Argument from scripture

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The argument from scripture is the argument that something is true because it is written in scripture, for example, that God exists because the Bible says God exists. It assumes that the scripture and its interpretation are reliable.

This argument is often justified with a related (and circular) argument, that the scripture is to be believed because God inspired it.

A similar argument can be made for passages in other holy books.

Contents

Counterarguments

  • "Trying to prove God exists with the Bible is like trying to prove Superman exists with a comic book." - Robgene

In order for this argument to be sound, one must demonstrate that the scripture is reliable. That is, one must show that if the Bible says something, then that statement is likely to be true.

  • The Bible has been shown to be scientifically wrong. Geological evidence shows no trace of Noah's flood, and that the human race (to say nothing of the earth) is far older than the 6,000-10,000 years predicted by adding up the ages of people in Biblical genealogies. Astronomical evidence shows that the sun does not revolve around the Earth, and that the Earth is not flat or that it ever has been flat which is contradictory to scripture.
  • The Bible has been shown to be historically wrong. Exodus finds no historical backing. There's no archeological evidence that Jews were enslaved in Egypt or millions of people wandered the desert. There's no historical evidence of a large empire of David and Solomon. The nation of Israel appears to have begin as a more political movement out of the general Canaanite populations.
  • The Bible contains contradictions between the four gospels (and other Bible books) that cast doubt on biblical reliability.
  • The Bible contains forgeries. Many of the letters of "Paul" are pseudepigrapha (fake writing) and clearly not written by Paul. This includes the following line in 2 Timothy which says all of scripture is true, and which is generally recognized as a forgery:
    • 2 Timothy 3:16 All scripture is given by inspiration of God, and is profitable for doctrine, for reproof, for correction, for instruction in righteousness.

Archeological confirmation

Apologists sometimes claim that archeological research has confirmed many of the Bible's claims, including the existence of cities and kings mentioned in the Bible. For instance, tablets discovered in Ebla, in Syria, allegedly contain references to cities mentioned in Genesis, including Sodom and Gomorrah.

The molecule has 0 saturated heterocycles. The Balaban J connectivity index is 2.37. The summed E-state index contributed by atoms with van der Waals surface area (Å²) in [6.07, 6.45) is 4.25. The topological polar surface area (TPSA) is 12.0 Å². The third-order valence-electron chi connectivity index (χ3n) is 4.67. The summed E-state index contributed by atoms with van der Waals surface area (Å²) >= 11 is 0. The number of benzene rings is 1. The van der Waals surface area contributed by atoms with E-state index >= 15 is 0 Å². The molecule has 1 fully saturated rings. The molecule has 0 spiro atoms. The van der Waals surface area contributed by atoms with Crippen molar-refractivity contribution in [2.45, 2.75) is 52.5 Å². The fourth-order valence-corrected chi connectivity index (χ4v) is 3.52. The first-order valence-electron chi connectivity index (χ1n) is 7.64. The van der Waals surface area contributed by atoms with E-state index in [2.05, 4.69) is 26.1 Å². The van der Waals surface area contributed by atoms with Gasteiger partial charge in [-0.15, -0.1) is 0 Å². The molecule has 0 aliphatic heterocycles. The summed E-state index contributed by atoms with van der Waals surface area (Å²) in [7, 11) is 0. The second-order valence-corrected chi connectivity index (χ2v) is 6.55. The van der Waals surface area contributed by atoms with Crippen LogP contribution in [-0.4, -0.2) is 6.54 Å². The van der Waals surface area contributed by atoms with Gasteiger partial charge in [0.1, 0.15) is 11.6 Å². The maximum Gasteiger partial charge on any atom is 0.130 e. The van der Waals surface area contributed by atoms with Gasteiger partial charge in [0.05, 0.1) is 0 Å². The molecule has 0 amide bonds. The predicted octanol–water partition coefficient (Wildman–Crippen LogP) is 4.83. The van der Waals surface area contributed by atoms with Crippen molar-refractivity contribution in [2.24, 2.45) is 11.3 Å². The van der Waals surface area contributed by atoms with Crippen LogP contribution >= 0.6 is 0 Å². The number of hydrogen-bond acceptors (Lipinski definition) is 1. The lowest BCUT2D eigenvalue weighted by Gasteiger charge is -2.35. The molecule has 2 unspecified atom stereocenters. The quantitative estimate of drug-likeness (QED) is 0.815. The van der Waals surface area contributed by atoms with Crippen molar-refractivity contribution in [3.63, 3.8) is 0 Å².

Such discoveries do confirm parts of the Bible. However, we must be careful not to commit what might be called the Spider-Man fallacy. Suppose that a few thousand years from now, an archeologist discovers a cache of Spider-Man comic books. Judging by the backgrounds, the stories are clearly set in New York. New York is a real place, as confirmed by archeology. However, this does not mean that Spider-Man exists.

Similarly, the fact that Bible stories are set in real places does not mean that the stories themselves are real. The Red Sea is a real sea, but that does not mean that Moses parted it.

Secondly, there is reason to believe that many of the stories in the Bible are not true. For instance, there is no archeological evidence that Hebrews were ever enslaved in Egypt in significant numbers, as recounted in the book of Exodus. The Bible's track record as a historical book is certainly imperfect, and therefore its claims must be considered skeptically, one at a time.

Scriptural Reliability

A second apologist argument is that the scriptures are honest depictions of the originals: that the Bible was copied very meticulously and so we can be confident that what we have are not substantively different than the originals. Some apologists argue that the Dead Sea Scrolls confirm that the Biblical manuscripts vary very little. Others include stories of multiple independent translations which differed by only a few words. They generally argue that:

  • The texts we have today are very similar to the originals.
  • They were not changed much by editing or translation.
    • Therefore we can accept what they say as true.

The problems with this argument are many:

  • The texts do vary greatly. The Dead Sea Scrolls are a prime example of how vastly different versions were.
  • The translation and editing changed the works greatly over the years and religious texts are rife with theological disagreement, editing, and editing of editing.
  • The conclusion and argument itself is entirely a red herring: Even a perfect copy of a work of fiction is still a work of fiction.

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